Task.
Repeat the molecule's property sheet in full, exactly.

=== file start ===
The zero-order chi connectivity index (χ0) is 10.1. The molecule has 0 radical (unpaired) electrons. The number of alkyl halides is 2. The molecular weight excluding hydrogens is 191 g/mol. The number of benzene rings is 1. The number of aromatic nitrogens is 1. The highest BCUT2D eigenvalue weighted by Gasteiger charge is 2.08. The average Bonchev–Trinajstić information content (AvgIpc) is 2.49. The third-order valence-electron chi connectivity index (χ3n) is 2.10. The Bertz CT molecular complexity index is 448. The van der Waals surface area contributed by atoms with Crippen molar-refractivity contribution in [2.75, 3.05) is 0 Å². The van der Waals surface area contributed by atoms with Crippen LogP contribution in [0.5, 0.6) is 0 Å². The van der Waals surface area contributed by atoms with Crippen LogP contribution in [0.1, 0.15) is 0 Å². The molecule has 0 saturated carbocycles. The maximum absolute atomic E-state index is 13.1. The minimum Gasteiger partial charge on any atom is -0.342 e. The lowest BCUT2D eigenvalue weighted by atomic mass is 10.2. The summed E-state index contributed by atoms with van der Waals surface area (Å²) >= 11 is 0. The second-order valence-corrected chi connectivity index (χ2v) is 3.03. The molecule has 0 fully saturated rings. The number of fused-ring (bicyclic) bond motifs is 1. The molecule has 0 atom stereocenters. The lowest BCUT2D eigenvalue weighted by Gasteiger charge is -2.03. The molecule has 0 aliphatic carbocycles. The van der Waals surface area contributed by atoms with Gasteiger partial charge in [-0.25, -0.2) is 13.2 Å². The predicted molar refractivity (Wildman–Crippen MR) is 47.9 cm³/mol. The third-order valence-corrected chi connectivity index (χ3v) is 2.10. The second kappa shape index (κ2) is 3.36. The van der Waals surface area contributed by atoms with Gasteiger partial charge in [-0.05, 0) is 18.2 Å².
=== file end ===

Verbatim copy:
The zero-order chi connectivity index (χ0) is 10.1. The molecule has 0 radical (unpaired) electrons. The number of alkyl halides is 2. The molecular weight excluding hydrogens is 191 g/mol. The number of benzene rings is 1. The number of aromatic nitrogens is 1. The highest BCUT2D eigenvalue weighted by Gasteiger charge is 2.08. The average Bonchev–Trinajstić information content (AvgIpc) is 2.49. The third-order valence-electron chi connectivity index (χ3n) is 2.10. The Bertz CT molecular complexity index is 448. The van der Waals surface area contributed by atoms with Crippen molar-refractivity contribution in [2.75, 3.05) is 0 Å². The van der Waals surface area contributed by atoms with Crippen LogP contribution in [0.5, 0.6) is 0 Å². The van der Waals surface area contributed by atoms with Crippen LogP contribution in [0.1, 0.15) is 0 Å². The molecule has 0 saturated carbocycles. The maximum absolute atomic E-state index is 13.1. The minimum Gasteiger partial charge on any atom is -0.342 e. The lowest BCUT2D eigenvalue weighted by atomic mass is 10.2. The summed E-state index contributed by atoms with van der Waals surface area (Å²) >= 11 is 0. The second-order valence-corrected chi connectivity index (χ2v) is 3.03. The molecule has 0 fully saturated rings. The number of fused-ring (bicyclic) bond motifs is 1. The molecule has 0 atom stereocenters. The lowest BCUT2D eigenvalue weighted by Gasteiger charge is -2.03. The molecule has 0 aliphatic carbocycles. The van der Waals surface area contributed by atoms with Gasteiger partial charge in [-0.25, -0.2) is 13.2 Å². The predicted molar refractivity (Wildman–Crippen MR) is 47.9 cm³/mol. The third-order valence-corrected chi connectivity index (χ3v) is 2.10. The second kappa shape index (κ2) is 3.36. The van der Waals surface area contributed by atoms with Gasteiger partial charge in [-0.05, 0) is 18.2 Å².